Eastern Europe Fearful For Democracy, But Hope Persists

The Guardian reported that “thirty years after the fall of the Berlin Wall, today’s eastern Europeans are fearful for the future of democracy, skeptical of government and the main political parties, and distrustful of the media, according to a new survey.”

Jon Henley, Europe Correspondent for the Guardian, recently shared some of the worrying findings from the British data company YouGov’s poll of “12,500 people in Bulgaria, the Czech Republic, Germany, Hungary, Poland, Romania, and Slovakia, published by George Soros’s Open Societies Foundations”.  Madeline Roache, for Time, added that “more than 60% of the 12,500 people polled in Bulgaria, the Czech Republic, Germany, Hungary, Poland, Romania, and Slovakia said the rule of law was under attack. And in six of the seven surveyed countries, most respondents said democracy was under threat in their country, a threat most felt in Slovakia (61%), followed by Hungary (58%).”

The authors of the research noted a variety of ‘alarming’ findings, including the concerns surrounding the legitimacy of domestic ballots in places like Bulgaria, where Roache reported that “more than three-quarters of respondents said their elections were “not free and fair.” Large numbers of respondents also reported that their freedom to protest was under threat. Most Hungarians, Bulgarians, Romanians, Slovakians and Poles said they feared negative consequences if they criticized the government in public, and more than 60% in every country said the justice system was under siege.” 

Although this evidence highlights worrying findings that must be taken seriously, the report also contained positive findings for civil society. Time reported that the YouGov report “found strong support for civil society throughout the region. In every country polled, the overwhelming majority of respondents agreed that organizations like charities and universities should have the right to criticize governments. The results are especially notable in Hungary and Poland where, despite a slew of state efforts to curb certain freedoms, citizens are strongly connected to civil society. In Hungary, a noteworthy 71% of respondents said academic institutions should be able to criticize the state”. The Guardian added that “only 17% of respondents across all seven countries opposed the work of NGOs.”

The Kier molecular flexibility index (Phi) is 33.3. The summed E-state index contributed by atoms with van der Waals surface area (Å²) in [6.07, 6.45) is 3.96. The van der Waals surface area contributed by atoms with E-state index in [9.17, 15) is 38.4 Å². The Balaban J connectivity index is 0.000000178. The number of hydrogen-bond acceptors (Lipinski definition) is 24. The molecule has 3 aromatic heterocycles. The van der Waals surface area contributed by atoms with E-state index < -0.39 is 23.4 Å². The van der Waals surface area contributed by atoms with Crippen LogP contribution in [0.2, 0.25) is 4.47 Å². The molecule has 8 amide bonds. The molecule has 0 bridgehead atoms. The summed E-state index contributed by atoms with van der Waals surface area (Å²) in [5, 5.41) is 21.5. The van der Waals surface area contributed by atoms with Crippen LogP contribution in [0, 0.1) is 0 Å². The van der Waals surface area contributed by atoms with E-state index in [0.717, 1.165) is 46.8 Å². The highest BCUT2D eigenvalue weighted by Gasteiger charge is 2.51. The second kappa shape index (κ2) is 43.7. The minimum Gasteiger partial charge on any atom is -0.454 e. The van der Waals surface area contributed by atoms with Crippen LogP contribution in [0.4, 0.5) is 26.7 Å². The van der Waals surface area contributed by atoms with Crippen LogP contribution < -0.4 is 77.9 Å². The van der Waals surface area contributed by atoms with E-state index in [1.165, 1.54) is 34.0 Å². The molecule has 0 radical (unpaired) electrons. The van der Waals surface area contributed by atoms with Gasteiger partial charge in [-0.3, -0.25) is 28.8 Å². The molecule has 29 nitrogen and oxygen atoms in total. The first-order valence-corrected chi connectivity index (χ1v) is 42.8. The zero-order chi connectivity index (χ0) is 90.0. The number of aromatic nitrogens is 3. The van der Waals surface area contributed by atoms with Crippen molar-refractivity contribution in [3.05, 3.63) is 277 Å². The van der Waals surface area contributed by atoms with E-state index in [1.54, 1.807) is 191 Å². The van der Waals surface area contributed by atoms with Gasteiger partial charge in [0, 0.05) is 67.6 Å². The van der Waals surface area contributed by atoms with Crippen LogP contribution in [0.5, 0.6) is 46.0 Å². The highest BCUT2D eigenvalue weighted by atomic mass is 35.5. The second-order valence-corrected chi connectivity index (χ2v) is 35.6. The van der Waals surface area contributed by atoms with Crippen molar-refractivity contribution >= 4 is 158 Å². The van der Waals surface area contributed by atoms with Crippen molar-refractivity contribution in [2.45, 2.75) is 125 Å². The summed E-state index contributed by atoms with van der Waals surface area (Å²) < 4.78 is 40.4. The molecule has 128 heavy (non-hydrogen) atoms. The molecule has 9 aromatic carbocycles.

According to the Guardian, the authors of the YouGov report stated that “our results demonstrate that where the establishment has failed citizens, civil society is perceived as a trustworthy counterpart,” adding, “the survey found widespread civic engagement, particularly among people aged 18 to 22 (commonly referred to as Generation Z), and 23 to 37 (millennials), as well as optimism about their ability to change things for the better”. 

The authors further commented that women in particular are the “driver[s] of positive change,” with the Guardian reporting that young women are “markedly more tolerant, compassionate, open to diversity and optimistic about achieving progress than young men” adding: “more than half of 18- to 22-year-old women said they thought LGBT groups should be more protected, for example, compared to only 31% of men. Similarly, significantly higher proportions of young women than young men thought refugees and immigrants should be given greater protection.” 

This reflects the role women have played, and continue to play, in shaping a more inclusive world. This reinforces the way in which women can lead the continued evolution of democracy in the modern world, in particular by dismantling inequalities and generating transformation across a number of spaces across the globe. 

I do question the concerning perceptions of men towards social inclusion, and to what extent this has or has not evolved among the younger generations. It would be interesting to understand in greater detail the origins of these perceptions. However, this is not to position a binary discussion, more to acknowledge those tenacious figures continually shaping and supporting other communities, and to ask why this is not mirrored by all, regardless of gender. 

Nevertheless, this does also showcase the potential for younger generations to disrupt public discourse. The ‘snowflake’ notion is distant from what is evidenced in the findings. These findings suggest a changing world, with much work still to be done, but above all, there is hope. As Patrick Gaspard, President of the Open Society Foundations, said, “People believe their voices can make a difference; and that, when it comes to progressive values, the young are leading the way forward”.

Jonathan Stephen
Follow me!